“Correspondents say ISIS is trying to implement an extreme interpretation of Islamic law in areas it controls.” In reality, it is as “extreme” as the Qur’an, which tells Muslims to fight Christians until they “pay the jizya with willing submission, and feel themselves subdued” (9:29). And the restrictions they have imposed on the Christians in Raqqa are classic provisions of Islamic law. Umdat al-Salik (The Reliance of the Traveler), a manual for the Shafi’i school of Islamic jurisprudence certified as “conforming to the practice and faith of the orthodox Sunni community” by Egypt’s al-Azhar University, explains that non-Muslims are “forbidden to ring church bells or display crosses, recite the Torah or Evangel aloud, or make public display of their funerals and feastdays, and are forbidden to build new churches” (o11.5 (6,7)). The other restrictions on Christians, such as the prohibition on their bearing arms, are also elements of the laws for dhimmis in all the schools of Islamic law.
“Syria crisis: ISIS imposes rules on Christians in Raqqa,” from the BBC, February 27 (thanks to Peter):
Fighters from the Islamic State of Iraq and the Levant (ISIS) marching in Raqqa, Syria The northern city of Raqqa was seized by ISIS fighters last year
A jihadist group in Syria has demanded that Christians in the northern city of Raqqa pay a levy in gold and accept curbs on their faith, or face death.
The Islamic State in Iraq and the Levant (ISIS) said it would give Christian residents “protection” if they agreed to the list of conditions.
The announcement came in a statement posted online.
Correspondents say ISIS is trying to implement an extreme interpretation of Islamic law in areas it controls.
Raqqa, seized by ISIS last year, was the first provincial capital to be completely in the hands of rebels.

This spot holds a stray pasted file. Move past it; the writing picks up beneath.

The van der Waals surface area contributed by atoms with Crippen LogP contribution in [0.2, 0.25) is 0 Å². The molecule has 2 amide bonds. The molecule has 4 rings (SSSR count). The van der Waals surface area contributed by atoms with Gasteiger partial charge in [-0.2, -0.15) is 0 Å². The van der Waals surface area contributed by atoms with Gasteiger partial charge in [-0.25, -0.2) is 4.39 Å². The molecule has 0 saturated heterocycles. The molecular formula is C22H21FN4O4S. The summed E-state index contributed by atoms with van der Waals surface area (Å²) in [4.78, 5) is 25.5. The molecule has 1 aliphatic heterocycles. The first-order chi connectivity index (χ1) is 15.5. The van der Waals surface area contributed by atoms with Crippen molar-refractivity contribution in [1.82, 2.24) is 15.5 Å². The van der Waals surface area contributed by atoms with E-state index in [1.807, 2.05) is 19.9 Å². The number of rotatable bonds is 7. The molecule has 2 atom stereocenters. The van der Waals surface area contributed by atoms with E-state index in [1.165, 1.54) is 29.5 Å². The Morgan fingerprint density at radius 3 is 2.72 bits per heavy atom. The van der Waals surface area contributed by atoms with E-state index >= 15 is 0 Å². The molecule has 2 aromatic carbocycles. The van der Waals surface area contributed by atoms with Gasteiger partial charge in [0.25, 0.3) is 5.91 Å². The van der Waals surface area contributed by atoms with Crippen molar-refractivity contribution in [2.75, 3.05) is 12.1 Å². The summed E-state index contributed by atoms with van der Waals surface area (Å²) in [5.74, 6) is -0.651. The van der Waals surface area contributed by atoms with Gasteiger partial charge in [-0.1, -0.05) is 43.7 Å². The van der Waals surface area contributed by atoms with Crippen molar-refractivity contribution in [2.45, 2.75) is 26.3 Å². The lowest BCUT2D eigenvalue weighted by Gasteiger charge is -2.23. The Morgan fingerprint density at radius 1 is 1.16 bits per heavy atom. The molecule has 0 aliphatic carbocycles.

‘Risking the sword’
The directive from ISIS, citing the Islamic concept of “dhimma”, requires Christians in the city to pay tax of around half an ounce (14g) of pure gold in exchange for their safety.
It says Christians must not make renovations to churches, display crosses or other religious symbols outside churches, ring church bells or pray in public.
Christians must not carry arms, and must follow other rules imposed by ISIS (also known as ISIL) on their daily lives.
The statement said the group had met Christian representatives and offered them three choices – they could convert to Islam, accept ISIS’ conditions, or reject their control and risk being killed.
“If they reject, they are subject to being legitimate targets, and nothing will remain between them and ISIS other than the sword,” the statement said.
A group of 20 Christian leaders chose to accept the new set of rules, ISIS said.
Raqqa was once home to about 300,000 people, with less than 1% Christian, according to AFP news agency.
Many Christians fled after ISIS started attacking and burning churches.
The group has been accused of serious abuses in the areas it controls.
Raqqa has seen fierce violence between ISIS and rival groups fighting the forces of President Bashar al-Assad.
More than 2,000 people are believed to have been killed since Western-backed and Islamist groups attacked ISIS strongholds in early January.